APPELLATE COURT OF ILLINOIS, FIRST DISTRICT, THIRD DIVISION
APPEAL FROM THE CIRCUIT COURT OF COOK COUNTY, HONORABLE CHARLES I. BARISH PRESIDING
JUSTICE MCNAMARA, RIZZI and FREEMAN, J.J., concur.
DECISION OF THE COURT DELIVERED BY THE HONORABLE JUDGE MCNAMARA
Respondent, D.J., a minor, appeals from his adjudication as a delinquent and subsequent commitment to the Department of Corrections. On appeal, respondent contends that the failure to serve summons and notice on him and on his father in accordance with Ill. Rev. Stat. 1985, ch. 37, par. 704-3(1), deprived the trial court of jurisdiction and thus all its orders are void.
In May 1985, respondent was charged with battery and appeared before the juvenile division of the circuit court. An assistant Public Defender was appointed to represent respondent and entered a denial. Respondent was a ward of the Department of Children and Family Services at the time. Respondent's parents were not present at the initial proceeding. The summons issued by the court on the petition named respondent's mother and father as respondent parties. The mother received substituted service at her abode. The father and respondent never received service of summons.
On August 7, 1985, respondent entered an admission and was adjudicated a delinquent. On December 5, 1985, the court released respondent to the custody of his mother. On March 12, 1986, the court placed respondent on one year probation.
On June 11, 1986, a petition for supplemental relief was filed. Respondent's probation officer testified that respondent was uncontrollable and recommended that he be placed in custody. On June 25, 1986, respondent entered an admission on the charge of violation of probation. On July 30, 1986, with the respondent's father present for the first time, the court committed respondent to the Department of Corrections.
On appeal, respondent contends that the trial court lacked jurisdiction due to the fact that neither he nor his father received service of summons.
The basic requirements of due process and fairness must be satisfied in juvenile court proceedings. (In re Gault (1967, 387 U.S. 1.) To fulfill this requirement, the Juvenile Court Act of 1987 requires that a petition or supplemental petition for delinquency state the name, age, and residence of the minor, the names and residences of his parents, and the name and residence of his legal guardian or the person having custody or control of the minor. (Ill. Rev. Stat. 1987, ch. 37, par. 802-13(2).) At the time the summons in the present case was issued, the Act required that when a petition was filed, the clerk was to issue a summons with a copy of the petition attached, directed to the minor and to each person named as a respondent in the petition. (Ill. Rev. Stat. 1985, ch. 37, par. 704-3(1).) Effective January 12, 1987, the legislature amended the statute to require the summons to be directed to the minor's legal guardian or custodian and to each person named as a respondent in the petition. Ill. Rev. Stat. 1987, ch. 37, par. 802-15; In re Pronger (1987), 118 Ill. 2d 512, 517 N.E.2d 1076.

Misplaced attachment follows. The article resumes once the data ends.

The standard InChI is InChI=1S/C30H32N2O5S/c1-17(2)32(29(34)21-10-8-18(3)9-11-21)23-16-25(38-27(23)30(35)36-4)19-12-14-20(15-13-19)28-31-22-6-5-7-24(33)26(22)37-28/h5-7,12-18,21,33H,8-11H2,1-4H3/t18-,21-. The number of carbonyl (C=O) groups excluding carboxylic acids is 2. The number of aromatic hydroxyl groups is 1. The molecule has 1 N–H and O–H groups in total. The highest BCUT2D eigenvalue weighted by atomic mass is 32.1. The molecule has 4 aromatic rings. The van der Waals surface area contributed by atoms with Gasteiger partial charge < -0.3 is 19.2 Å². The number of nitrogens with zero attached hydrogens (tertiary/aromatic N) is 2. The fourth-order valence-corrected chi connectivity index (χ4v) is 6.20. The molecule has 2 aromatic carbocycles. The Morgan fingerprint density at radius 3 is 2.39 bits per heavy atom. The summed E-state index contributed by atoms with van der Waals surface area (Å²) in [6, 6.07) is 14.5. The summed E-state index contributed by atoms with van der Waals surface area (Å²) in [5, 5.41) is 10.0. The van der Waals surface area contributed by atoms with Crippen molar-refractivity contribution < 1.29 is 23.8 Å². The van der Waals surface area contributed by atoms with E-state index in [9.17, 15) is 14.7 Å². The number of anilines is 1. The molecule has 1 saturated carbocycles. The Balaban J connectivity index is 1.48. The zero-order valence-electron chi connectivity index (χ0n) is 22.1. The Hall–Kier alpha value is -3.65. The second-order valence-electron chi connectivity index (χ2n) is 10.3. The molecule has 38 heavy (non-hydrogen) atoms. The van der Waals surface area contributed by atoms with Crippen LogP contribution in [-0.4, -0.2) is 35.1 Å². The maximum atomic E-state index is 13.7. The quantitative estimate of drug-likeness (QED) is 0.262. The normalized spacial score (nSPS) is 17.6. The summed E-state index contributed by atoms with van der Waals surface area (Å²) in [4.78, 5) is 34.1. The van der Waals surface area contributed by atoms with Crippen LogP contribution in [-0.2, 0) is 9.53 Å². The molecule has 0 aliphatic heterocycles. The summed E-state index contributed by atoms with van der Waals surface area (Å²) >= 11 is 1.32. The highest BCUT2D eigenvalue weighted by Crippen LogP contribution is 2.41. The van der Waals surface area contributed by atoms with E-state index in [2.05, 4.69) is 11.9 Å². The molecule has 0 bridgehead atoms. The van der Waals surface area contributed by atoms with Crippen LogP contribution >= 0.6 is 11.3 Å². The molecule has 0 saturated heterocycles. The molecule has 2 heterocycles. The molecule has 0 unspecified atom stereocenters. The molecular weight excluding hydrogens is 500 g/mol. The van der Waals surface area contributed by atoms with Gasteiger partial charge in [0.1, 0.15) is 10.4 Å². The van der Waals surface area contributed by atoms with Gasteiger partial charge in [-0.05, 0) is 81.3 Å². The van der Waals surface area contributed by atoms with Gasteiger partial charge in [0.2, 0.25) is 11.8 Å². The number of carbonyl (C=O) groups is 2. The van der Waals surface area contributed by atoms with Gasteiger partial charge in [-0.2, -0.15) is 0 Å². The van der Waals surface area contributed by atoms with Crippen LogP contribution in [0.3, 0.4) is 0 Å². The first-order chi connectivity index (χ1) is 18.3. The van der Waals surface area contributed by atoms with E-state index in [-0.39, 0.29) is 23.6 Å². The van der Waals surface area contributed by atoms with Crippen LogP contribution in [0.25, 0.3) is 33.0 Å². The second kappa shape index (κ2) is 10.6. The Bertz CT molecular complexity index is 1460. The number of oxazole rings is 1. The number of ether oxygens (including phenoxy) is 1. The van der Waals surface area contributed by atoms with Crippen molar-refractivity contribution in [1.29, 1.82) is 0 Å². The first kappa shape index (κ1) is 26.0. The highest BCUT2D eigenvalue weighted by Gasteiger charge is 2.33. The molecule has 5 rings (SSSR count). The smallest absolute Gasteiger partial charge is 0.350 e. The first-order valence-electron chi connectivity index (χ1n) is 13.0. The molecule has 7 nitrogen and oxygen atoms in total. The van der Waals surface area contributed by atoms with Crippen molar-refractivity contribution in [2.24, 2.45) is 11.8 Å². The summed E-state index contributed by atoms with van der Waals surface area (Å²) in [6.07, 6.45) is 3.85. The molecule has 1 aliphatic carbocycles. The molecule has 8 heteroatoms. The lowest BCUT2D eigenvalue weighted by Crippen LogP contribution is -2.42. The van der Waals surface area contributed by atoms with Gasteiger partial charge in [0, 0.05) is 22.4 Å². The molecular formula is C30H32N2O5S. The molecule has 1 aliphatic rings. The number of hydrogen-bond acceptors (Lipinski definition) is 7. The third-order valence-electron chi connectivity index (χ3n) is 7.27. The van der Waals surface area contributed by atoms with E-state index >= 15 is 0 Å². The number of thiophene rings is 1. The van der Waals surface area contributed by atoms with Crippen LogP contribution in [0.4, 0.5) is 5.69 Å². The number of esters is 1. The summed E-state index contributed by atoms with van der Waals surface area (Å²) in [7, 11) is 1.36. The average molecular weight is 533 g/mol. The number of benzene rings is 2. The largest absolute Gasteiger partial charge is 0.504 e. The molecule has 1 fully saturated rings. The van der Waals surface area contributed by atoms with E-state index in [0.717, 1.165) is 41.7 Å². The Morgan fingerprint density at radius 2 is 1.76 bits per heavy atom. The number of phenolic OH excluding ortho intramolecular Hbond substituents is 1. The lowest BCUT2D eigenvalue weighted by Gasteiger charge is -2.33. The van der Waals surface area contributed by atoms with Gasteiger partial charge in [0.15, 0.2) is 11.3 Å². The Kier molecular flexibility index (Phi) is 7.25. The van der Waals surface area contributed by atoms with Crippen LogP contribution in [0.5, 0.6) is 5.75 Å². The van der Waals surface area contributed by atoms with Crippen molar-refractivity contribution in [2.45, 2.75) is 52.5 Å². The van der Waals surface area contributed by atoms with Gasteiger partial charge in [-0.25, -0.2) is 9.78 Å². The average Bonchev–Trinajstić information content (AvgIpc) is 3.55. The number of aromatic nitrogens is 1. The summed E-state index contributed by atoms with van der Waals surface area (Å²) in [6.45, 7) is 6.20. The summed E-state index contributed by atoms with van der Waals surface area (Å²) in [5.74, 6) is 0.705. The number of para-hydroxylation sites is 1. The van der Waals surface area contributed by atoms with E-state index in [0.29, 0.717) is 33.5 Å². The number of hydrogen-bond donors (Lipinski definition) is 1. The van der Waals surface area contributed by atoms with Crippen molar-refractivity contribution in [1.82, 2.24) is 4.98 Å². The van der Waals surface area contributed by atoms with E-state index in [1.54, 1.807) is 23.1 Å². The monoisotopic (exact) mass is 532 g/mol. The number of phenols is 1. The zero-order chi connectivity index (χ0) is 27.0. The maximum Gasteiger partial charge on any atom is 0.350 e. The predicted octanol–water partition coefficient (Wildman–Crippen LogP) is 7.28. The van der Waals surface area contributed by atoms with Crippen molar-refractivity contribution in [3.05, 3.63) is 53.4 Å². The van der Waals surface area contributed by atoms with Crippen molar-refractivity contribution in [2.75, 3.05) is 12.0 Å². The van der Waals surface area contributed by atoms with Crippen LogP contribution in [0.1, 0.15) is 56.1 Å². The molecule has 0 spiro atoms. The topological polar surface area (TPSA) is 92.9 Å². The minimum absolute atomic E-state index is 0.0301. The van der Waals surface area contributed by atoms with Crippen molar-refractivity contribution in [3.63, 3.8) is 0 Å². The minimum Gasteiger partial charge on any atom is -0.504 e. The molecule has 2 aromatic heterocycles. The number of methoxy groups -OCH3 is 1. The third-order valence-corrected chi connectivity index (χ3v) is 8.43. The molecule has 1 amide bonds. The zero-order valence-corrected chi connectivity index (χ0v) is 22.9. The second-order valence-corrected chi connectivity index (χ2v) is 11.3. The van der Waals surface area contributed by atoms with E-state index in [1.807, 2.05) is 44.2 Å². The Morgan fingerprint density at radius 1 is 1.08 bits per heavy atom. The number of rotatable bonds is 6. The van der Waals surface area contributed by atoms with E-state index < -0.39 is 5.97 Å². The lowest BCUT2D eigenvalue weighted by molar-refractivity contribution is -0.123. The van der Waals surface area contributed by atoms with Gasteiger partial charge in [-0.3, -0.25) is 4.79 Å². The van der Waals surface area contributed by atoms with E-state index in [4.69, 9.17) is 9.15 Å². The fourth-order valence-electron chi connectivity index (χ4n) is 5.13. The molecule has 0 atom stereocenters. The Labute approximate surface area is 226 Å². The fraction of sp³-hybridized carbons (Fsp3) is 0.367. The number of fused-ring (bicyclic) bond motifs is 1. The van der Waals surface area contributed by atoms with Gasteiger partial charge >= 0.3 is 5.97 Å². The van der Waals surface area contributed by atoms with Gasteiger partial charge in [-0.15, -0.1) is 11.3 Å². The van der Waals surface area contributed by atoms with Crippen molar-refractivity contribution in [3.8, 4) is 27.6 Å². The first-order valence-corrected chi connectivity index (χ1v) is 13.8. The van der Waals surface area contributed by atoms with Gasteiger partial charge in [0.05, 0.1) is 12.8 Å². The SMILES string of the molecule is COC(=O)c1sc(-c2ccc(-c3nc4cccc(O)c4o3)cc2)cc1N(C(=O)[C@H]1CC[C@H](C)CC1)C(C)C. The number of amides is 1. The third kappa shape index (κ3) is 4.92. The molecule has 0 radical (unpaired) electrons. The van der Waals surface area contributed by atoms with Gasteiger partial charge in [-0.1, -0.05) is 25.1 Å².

Significant to this appeal, the legislature amended the statute again, effective January 1, 1988. The statute now reads:
"§ 4-3 . . . . [t]he summons shall be directed to the minor's legal guardian or custodian and to each person named as a respondent in the petition, except that summons need not be directed to a minor respondent under 8 years of age for whom the court appoints a guardian ad litem if the guardian ad litem appears on behalf of the minor in any proceeding under this Act." Public Act 85-720, eff. Jan 1, 1988.
The first issue we must determine is which version of the statute applies to the present case. Respondent properly points out that in In re Pronger, the court held the 1987 amendment to section 4-3 to be retroactive. in that case, our supreme court found the legislature had intended to remedy the anomalous results of two decisions in In re Crouch (1985), 131 Ill. App. 3d 694, 476 N.E.2d 69, and In re Day (1985), 138 Ill. App. 3d 783, 486 N.E.2d 307, both of which held that failure to give notice to minors as known respondents in juvenile proceedings deprived the trial court of jurisdiction. Significantly, in Crouch and Day, the minors were infants, and admittedly, service upon such respondents is of limited value. The Pronger court noted that under the amended wording of section 4-3, the summons must be directed to the minor's legal guardian, rather than to the minor. The Pronger court held the amendment to section 4-3 to be in the nature of curative legislation, and so retroactive, provided final judgment has not been rendered. Thus, failure to serve a five month old infant in Pronger did not deprive the court of jurisdiction.
Based on this finding in Pronger , we believe that the 1988 amendment to section 4-3 must also be applied retroactively. This subsequent amendment serves to protect the due process rights of minors whose knowledge and participation in such proceedings would be ...